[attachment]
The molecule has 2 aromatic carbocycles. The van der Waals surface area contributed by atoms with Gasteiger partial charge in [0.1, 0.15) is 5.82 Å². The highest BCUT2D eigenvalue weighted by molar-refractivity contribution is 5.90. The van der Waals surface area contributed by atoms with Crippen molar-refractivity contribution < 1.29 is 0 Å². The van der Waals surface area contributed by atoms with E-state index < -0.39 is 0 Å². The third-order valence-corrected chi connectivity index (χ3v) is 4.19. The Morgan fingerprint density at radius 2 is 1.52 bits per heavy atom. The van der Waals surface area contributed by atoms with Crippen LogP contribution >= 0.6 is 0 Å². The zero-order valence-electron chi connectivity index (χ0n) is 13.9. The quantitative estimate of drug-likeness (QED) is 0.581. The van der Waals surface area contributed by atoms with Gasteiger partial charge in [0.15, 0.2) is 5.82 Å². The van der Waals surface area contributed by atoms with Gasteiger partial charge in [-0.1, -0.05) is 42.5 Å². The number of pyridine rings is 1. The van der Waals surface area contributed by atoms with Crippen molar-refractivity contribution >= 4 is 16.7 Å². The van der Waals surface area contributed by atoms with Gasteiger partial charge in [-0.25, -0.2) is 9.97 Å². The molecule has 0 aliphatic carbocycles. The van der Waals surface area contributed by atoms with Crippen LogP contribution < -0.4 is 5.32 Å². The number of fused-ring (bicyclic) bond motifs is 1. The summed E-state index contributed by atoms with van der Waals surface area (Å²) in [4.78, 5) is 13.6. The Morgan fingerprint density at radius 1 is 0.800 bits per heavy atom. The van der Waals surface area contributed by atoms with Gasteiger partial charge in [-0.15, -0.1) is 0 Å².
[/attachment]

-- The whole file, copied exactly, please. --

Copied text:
The molecule has 2 aromatic carbocycles. The van der Waals surface area contributed by atoms with Gasteiger partial charge in [0.1, 0.15) is 5.82 Å². The highest BCUT2D eigenvalue weighted by molar-refractivity contribution is 5.90. The van der Waals surface area contributed by atoms with Crippen molar-refractivity contribution < 1.29 is 0 Å². The van der Waals surface area contributed by atoms with E-state index < -0.39 is 0 Å². The third-order valence-corrected chi connectivity index (χ3v) is 4.19. The Morgan fingerprint density at radius 2 is 1.52 bits per heavy atom. The van der Waals surface area contributed by atoms with Crippen LogP contribution >= 0.6 is 0 Å². The zero-order valence-electron chi connectivity index (χ0n) is 13.9. The quantitative estimate of drug-likeness (QED) is 0.581. The van der Waals surface area contributed by atoms with Gasteiger partial charge in [0.15, 0.2) is 5.82 Å². The van der Waals surface area contributed by atoms with Gasteiger partial charge in [-0.1, -0.05) is 42.5 Å². The number of pyridine rings is 1. The van der Waals surface area contributed by atoms with Crippen molar-refractivity contribution >= 4 is 16.7 Å². The van der Waals surface area contributed by atoms with Gasteiger partial charge in [-0.25, -0.2) is 9.97 Å². The molecule has 0 aliphatic carbocycles. The van der Waals surface area contributed by atoms with Crippen LogP contribution < -0.4 is 5.32 Å². The number of fused-ring (bicyclic) bond motifs is 1. The summed E-state index contributed by atoms with van der Waals surface area (Å²) in [4.78, 5) is 13.6. The Morgan fingerprint density at radius 1 is 0.800 bits per heavy atom. The van der Waals surface area contributed by atoms with Gasteiger partial charge in [-0.15, -0.1) is 0 Å².